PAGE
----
The pupil has become the master within BlackRock's exchange-traded fund business, with cost-conscious investors favoring a range of cheap funds over more established products.
BlackRock's ETF designed to offer price-efficient exposure to developed markets has outgrown its similar, more expensive fund for the first time, data compiled by Bloomberg show. The upstart — the iShares Core MSCI EAFE ETF, known as IEFA — now manages $63.6 billion after adding $522 million Wednesday. The original iShares MSCI EAFE ETF has $63.1 billion.
The switch is a sign of just how much cost matters. BlackRock purposefully played to that trend when it started a bunch of cheap, core-branded products in 2012 to appeal to buy-and-hold investors. Mark Wiedman, global head of iShares at the time, has said that the firm planned to make up for the lower fee revenue by attracting more assets to its funds.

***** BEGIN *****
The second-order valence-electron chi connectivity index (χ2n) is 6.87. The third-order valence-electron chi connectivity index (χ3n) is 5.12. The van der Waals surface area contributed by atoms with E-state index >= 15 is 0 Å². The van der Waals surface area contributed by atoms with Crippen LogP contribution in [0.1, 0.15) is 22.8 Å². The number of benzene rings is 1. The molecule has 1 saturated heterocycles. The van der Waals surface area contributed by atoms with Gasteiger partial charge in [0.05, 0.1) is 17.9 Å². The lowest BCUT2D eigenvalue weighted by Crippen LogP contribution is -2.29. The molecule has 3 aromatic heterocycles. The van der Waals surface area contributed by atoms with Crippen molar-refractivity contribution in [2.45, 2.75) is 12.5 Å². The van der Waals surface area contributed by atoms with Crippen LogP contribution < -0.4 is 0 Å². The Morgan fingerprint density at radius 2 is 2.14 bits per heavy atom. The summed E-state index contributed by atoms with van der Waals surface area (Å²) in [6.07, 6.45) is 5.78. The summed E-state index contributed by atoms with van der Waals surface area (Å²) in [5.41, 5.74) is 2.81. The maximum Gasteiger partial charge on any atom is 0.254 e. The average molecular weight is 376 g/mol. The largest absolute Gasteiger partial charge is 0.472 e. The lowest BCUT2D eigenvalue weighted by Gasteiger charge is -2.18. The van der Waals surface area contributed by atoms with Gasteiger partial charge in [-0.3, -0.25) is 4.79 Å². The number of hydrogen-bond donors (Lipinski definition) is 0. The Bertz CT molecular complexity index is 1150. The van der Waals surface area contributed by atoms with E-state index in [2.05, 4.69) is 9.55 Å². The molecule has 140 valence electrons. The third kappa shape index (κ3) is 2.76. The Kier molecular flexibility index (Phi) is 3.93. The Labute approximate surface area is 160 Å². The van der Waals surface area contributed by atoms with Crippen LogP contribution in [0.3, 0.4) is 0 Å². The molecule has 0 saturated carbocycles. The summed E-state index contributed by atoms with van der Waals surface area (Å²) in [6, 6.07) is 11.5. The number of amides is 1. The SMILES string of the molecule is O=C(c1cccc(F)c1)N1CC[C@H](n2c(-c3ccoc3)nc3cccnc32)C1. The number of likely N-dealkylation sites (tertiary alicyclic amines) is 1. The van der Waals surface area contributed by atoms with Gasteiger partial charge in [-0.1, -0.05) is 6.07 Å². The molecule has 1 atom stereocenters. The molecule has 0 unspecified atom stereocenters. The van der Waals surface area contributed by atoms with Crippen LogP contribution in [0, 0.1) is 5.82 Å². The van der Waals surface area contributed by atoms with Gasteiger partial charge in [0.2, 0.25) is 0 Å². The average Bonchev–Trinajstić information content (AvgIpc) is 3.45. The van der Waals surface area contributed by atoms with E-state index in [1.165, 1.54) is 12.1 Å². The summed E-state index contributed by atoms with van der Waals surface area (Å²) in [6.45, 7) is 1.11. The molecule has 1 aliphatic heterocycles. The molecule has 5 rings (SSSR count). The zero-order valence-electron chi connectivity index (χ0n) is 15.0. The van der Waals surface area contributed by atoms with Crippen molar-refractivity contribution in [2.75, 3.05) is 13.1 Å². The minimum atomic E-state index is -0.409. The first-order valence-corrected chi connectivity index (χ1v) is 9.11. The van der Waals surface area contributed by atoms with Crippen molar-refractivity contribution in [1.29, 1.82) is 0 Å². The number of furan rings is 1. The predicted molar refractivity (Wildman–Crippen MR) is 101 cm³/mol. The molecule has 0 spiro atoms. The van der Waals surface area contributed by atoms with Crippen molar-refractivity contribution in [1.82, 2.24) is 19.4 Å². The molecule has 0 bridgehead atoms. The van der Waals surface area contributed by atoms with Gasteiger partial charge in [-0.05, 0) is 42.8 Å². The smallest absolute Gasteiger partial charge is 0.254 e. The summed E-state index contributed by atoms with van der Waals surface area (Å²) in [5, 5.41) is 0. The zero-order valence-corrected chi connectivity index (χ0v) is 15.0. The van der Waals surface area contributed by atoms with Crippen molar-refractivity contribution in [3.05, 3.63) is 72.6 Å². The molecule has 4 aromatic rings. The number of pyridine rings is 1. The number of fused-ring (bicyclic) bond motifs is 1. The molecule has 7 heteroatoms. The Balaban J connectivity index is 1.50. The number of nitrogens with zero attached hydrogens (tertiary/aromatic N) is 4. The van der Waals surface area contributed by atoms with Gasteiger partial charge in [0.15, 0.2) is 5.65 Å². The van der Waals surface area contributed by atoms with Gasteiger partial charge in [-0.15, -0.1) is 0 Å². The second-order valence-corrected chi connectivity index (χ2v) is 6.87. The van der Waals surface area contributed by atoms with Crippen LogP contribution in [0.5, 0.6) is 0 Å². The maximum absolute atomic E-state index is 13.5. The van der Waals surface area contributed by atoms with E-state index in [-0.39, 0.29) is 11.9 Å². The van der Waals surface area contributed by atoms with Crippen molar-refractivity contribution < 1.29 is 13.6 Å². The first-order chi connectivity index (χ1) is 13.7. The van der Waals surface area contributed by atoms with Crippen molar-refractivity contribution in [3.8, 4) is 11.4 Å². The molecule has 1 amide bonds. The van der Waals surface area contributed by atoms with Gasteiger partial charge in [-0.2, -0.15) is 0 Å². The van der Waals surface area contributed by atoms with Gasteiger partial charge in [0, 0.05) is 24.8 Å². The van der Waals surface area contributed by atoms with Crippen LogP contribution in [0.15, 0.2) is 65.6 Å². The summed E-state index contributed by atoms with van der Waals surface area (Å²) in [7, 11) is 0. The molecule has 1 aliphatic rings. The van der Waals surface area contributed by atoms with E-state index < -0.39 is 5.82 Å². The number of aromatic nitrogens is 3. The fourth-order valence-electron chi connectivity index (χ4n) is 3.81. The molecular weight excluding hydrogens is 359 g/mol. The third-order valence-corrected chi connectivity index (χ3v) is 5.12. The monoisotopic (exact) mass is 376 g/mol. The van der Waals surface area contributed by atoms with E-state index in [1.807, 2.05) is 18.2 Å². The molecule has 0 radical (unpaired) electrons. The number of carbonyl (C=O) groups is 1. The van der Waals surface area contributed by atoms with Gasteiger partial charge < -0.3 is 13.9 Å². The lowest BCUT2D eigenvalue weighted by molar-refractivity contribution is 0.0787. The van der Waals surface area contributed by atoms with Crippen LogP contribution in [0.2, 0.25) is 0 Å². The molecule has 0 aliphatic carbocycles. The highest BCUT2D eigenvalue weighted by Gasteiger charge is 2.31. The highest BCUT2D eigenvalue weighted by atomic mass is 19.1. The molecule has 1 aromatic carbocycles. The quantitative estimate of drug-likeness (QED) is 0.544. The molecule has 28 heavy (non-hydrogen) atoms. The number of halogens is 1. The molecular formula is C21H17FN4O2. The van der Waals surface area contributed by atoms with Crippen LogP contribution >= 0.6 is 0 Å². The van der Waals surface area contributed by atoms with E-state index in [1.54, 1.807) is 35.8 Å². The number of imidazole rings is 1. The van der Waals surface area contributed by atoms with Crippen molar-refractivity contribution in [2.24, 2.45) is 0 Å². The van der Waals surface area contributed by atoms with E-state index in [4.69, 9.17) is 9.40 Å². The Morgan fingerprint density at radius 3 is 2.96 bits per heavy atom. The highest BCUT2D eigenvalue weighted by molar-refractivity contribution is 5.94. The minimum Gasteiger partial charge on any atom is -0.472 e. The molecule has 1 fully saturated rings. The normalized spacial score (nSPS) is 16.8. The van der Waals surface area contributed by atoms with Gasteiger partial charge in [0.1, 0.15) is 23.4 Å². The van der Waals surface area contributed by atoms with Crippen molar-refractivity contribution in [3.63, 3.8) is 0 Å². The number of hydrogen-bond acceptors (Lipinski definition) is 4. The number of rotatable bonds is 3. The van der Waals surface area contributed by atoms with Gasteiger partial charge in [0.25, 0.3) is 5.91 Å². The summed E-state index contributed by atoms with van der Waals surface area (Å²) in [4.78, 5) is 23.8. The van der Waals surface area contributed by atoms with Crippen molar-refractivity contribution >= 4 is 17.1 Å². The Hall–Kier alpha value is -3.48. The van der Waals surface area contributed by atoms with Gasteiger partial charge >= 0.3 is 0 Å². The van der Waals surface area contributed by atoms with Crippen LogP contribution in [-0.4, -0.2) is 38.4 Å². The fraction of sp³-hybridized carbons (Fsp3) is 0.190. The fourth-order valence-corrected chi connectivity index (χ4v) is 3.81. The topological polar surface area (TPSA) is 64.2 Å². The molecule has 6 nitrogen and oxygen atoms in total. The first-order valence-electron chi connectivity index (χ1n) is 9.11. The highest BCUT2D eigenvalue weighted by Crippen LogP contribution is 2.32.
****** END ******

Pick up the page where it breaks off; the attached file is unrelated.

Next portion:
"IShares is positioned to serve different client types who value different components of the ETF value proposition," BlackRock spokesman Matt Kobussen said.
BlackRock's original fund, known as EFA, has an extra 11 years of performance over its younger sibling and trades three times more on an average day. But while EFA charges $3.20 for every $1,000 invested, IEFA costs just 80 cents.
It's not the first time one of BlackRock's 'core' funds has grown more than an older ETF. Assets in the iShares Core MSCI Emerging Markets ETF, known as IEMG, surpassed the more expensive iShares MSCI Emerging Markets ETF, ticker EEM, in June 2017. IEMG is now almost double the size of EEM.